At the end of his reign and under Krushev’s new Soviet era, they rethought his contributions to the world of Soviet peace and reconciliation. On reflection, they decided he was a jolly bad person. And so the city of Stalingrad was renamed Volgograd in 1961. Although to celebrate the huge battle that effectively sealed the Germans fate in the second World War, Stalingrad made a comeback on the anniversary of the battle that claimed 2 million Russian lives. Rehabilitating Stalin has become quite a thing.

The museum shop here is one of the greatest understated museum shops in the world. Nobody cares, there’s nothing to buy, and you are much better going outside to the street sellers to buy your Stalin statue and trinkets. This place is so amazing I wanted to stay longer. However, we had a date at a restaurant to have Georgian dumplings filled with mashed potatoes and who would want to miss that?!

Charm and Wine in Tbilisi

Tbilisi, Georgia is a look back to an era of Soviet rule. Stalin’s birthplace of Gori is not far away. He is celebrated throughout the country and several wineries even carry his face on their wines. Yep! Maybe he was not a perfect human being, but he was a lovely psychopath who every now and then weeded out large swaths of his enemies. A mafia-inspired dictator but absolutely beloved in Georgia.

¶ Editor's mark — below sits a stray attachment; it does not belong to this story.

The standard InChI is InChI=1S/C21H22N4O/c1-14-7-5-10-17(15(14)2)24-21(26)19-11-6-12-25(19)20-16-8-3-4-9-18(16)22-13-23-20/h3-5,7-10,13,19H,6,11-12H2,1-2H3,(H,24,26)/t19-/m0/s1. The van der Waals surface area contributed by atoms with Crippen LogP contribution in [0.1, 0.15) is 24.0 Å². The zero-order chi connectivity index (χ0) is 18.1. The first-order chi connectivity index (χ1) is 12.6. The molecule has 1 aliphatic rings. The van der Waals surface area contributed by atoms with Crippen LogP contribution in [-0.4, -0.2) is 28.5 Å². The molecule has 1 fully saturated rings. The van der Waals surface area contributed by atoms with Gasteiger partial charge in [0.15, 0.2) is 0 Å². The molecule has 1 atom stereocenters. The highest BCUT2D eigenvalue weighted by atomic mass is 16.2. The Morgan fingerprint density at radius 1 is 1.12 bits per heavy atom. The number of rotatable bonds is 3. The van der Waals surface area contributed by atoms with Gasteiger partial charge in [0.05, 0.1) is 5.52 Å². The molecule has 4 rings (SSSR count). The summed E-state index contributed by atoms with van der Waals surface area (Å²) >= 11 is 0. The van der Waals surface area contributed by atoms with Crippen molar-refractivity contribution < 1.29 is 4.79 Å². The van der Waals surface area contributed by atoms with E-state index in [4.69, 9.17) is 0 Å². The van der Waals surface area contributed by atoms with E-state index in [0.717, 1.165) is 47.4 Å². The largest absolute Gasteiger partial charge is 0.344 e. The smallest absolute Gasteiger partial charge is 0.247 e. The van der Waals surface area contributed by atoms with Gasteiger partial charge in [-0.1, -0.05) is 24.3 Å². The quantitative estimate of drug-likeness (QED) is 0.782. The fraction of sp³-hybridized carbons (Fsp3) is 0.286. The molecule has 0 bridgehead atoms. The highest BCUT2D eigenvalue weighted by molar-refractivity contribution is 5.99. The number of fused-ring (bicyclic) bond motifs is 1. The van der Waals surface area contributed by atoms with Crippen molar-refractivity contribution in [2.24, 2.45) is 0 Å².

So, why go to Georgia? The country sits with its western shores on the Black Sea and has holiday resort towns like Batumi. It is in constant awareness of its Russian neighbor. In fact, Russia invaded it once and simply held onto the northwestern piece. It’s called Abkhazia, a closed-off and fairly impossible to enter sovereign state that is barely recognized except for by Russia. But Georgia is an extraordinary country. Medieval castles, beautiful spas, national parks, and tall mountains as high as 20,000 feet. And Tbilisi, its capital, is home to a blend of cultures. The old town, with its cathedral, mineral baths, and delightful cobblestone streets, is quite beautiful in the evening, and the center is a lively scene. Views of the city from the hilltop accessed by the cable car are stunning and the food is really remarkable as well.

Not to mention the wine in Georgia. The ancient tradition of wine making actually began in Georgia. It is highly recommended to get outside Tbilisi and visit a winery. The roots of Georgian viticulture have been traced back by archaeology to when people of the South Caucasus discovered that wild grape juice turned into wine when it was left buried through the winter in a shallow pit. This dates back to 6000 BC. To this day, Georgia still maintains the old tradition of burying the wine underground in clay kvevris for storage. When filled with the fermented juice of the harvest, the kvevris are topped with a wooden lid and then covered and sealed with earth. Some may remain entombed for up to 50 years! I wouldn’t really recommend drinking that stuff!